Kissed by a Gator

Discussion in 'Nature' started by Phocal, Jun 25, 2016.

  1. Phocal

    Phocal Mu-43 Hall of Famer

    Jan 3, 2014
    As many of you know, the American Alligator (Alligator Mississippiensis) is my favorite wildlife subject. Many of my friends call me Gator Bait because I do things they think are crazy and are going to one day turn me into gator bait. Like me crawling this close to an alligator for a photograph (I actually got a bit closer by the time it was all over). A gator will typically hiss or outright take off into the water if it feels you are to close. When they do hiss at me (every gator is different in how close it will allow you to approach) I back off and respect their uneasiness with me.

    24398980163_189c6acfe0_c.
    Gator Bait 08
    by RRcoleJR Photography, on Flickr

    I will admit that when I was looking thru the viewfinder and this big guy stood up to walk over to the lake (this trail has swamp on the left and to the right out of view is a lake) I was a bit startled. It's not often I have a gator stand up and walk while I am laying on the ground photographing him and I was not sure what he was doing. This day was pretty busy at the park and the gators seemed a bit uneasy because of all the activity (especially the bus loads of little kids running around screaming). I did manage to pull off a quick shot as I stood up because I was worried he was going to head towards me (I was laying on the ground 8 feet away).

    24395262764_ae3fb3f4bc_c.
    9
    by RRcoleJR Photography, on Flickr
     
    Last edited: Jun 25, 2016
    • Like Like x 8
  2. Phocal

    Phocal Mu-43 Hall of Famer

    Jan 3, 2014
    I honestly take very few chances around these natural born killers who are the apex predators of the swamps here in Southeast Texas. I have spent years observing their behavior in natural settings as well as reading every available bit of research I can find. While in college I had access to every scientific journal and databases full of master papers and PhD dissertations, which I took advantage of and between my own observations and reading I know gators pretty well. I also know that they are wild predators who are not predictable and can/do things that are unpredictable. So.... I am not fooling myself into a false sense of security and I am very much aware of the danger involved in my activities.

    Until recently my worse encounter with a gator was when this big 12 foot male kept swimming up to me and bellowing. He was being overly aggressive for the time of year, typically they are aggressive during mating season or when they have young (females are very aggressive protecting their young). I snapped this shot of him the first time he swam up to me.

    27286901803_718a35c460_c.
    Alpha
    by RRcoleJR Photography, on Flickr

    Because of his location I had to go by him multiple times while moving around the park. My last time by him he actually crawled up the bank and chased me a bit down the trail, which was a real shock to me. They can hit speeds of 35mph but only for a very short time but he did not come at me full speed, was more a warning that he did not want me anywhere around. I talked with a friend who is a park ranger at the park and he said they had been having problems with him the past few months and were preparing to close that section of the park to take care of him (after my report they closed that section). They really had no idea what was wrong with him because it was not typical behavior of what we call nuisance gators (ones who lose their fear of humans because they associate people with food). The sad part being he was too big to safely catch and release so they were going to have to put him down.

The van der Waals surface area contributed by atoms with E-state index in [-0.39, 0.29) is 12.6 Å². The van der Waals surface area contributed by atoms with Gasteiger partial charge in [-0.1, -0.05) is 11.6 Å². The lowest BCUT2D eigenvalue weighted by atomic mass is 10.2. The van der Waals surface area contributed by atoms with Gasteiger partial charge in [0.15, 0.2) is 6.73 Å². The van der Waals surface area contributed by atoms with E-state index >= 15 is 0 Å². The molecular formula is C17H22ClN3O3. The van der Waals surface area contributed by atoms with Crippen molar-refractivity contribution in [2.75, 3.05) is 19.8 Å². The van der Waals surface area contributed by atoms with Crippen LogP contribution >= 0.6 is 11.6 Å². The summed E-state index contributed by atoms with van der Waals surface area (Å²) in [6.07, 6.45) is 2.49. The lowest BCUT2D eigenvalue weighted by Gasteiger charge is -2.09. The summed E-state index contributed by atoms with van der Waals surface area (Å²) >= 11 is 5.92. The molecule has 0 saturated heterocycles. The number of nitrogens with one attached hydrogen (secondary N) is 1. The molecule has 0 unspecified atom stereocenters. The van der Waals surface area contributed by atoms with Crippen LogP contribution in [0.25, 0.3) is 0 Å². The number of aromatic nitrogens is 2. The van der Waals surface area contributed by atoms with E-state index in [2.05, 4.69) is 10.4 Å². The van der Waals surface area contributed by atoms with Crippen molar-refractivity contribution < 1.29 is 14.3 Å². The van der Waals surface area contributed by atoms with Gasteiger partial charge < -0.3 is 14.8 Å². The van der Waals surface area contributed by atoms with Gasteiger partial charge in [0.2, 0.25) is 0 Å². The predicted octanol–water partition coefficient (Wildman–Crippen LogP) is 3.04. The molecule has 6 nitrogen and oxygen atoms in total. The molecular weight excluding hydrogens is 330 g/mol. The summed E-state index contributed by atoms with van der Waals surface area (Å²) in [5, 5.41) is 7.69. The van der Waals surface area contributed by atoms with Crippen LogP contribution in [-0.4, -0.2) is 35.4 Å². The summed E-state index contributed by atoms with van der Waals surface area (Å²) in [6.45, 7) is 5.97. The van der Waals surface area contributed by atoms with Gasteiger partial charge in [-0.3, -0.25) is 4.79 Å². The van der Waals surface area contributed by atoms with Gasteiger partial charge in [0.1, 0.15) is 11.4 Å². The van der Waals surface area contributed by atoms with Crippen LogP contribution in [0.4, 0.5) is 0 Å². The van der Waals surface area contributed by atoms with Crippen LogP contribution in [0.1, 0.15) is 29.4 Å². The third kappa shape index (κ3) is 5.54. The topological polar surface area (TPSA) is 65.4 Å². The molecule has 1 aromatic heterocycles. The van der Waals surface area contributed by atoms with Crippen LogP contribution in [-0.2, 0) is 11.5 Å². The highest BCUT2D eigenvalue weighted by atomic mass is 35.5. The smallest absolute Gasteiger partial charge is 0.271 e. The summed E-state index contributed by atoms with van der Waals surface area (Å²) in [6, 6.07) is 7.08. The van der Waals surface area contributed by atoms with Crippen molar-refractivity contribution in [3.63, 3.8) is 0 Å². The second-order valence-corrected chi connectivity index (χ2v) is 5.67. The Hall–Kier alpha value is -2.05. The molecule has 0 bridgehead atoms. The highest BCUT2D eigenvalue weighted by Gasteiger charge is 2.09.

Last edited: Jun 25, 2016
    • Like Like x 7
  3. Phocal

    Phocal Mu-43 Hall of Famer

    Jan 3, 2014
    I have always said that if anything were to happen to me while in the swamps it would be from a gator crawling out of the swamp and across me. I wear full camo and spend a lot of time lying right next to the water very still either photographing something or waiting for a stupid bullfrog to resurface. There have been a few times that one has walked past me (within 5 feet) while heading to the water or come out of the water within 5 feet of me. These guys are silent and you will rarely hear them moving about. I was taking this photograph.

    27151198111_31d10a2aa5_c.
    Careful
    by RRcoleJR Photography, on Flickr

    When my friend warned me about his guy coming up behind me.

    27160131301_ed88764ef6_c.
    Gator Bait 28
    by RRcoleJR Photography, on Flickr

    He moved up a bank from water on the other side, thru all that vegetation, and into the water without ever making a sound. If she had not told me he was coming I would never have known he was there unless I happened to catch him sliding into the water out of the corner of my eye. I was able to snap this shot of him after he got into the water.

    27151177671_fb25accac0_c. Slowly by RRcoleJR Photography, on Flickr

    The park where these photographs are taken is basically a very large swamp with open areas (they call them lakes). You typically have water all around you, which makes knowing which way to look for a gator impossible because they can come from any direction.
     
    Last edited: Jun 25, 2016
    • Like Like x 8
    • Winner Winner x 4
  4. Phocal

    Phocal Mu-43 Hall of Famer

    Jan 3, 2014
    Last year in late May the park flooded and most of gator nest were destroyed. I am good friends with several of the rangers at the park and they told me they only knew of 4 nest that survived and only one was in a location that the public could to see the babies. That location was where I got this photograph of a baby gator.

    27151180681_887a6b6fb9_c.
    Relax
    by RRcoleJR Photography, on Flickr

    Here is a photograph of me in that location taking the above photograph.

    27131987552_36314c0369_c.
    Gator Bait 29
    by RRcoleJR Photography, on Flickr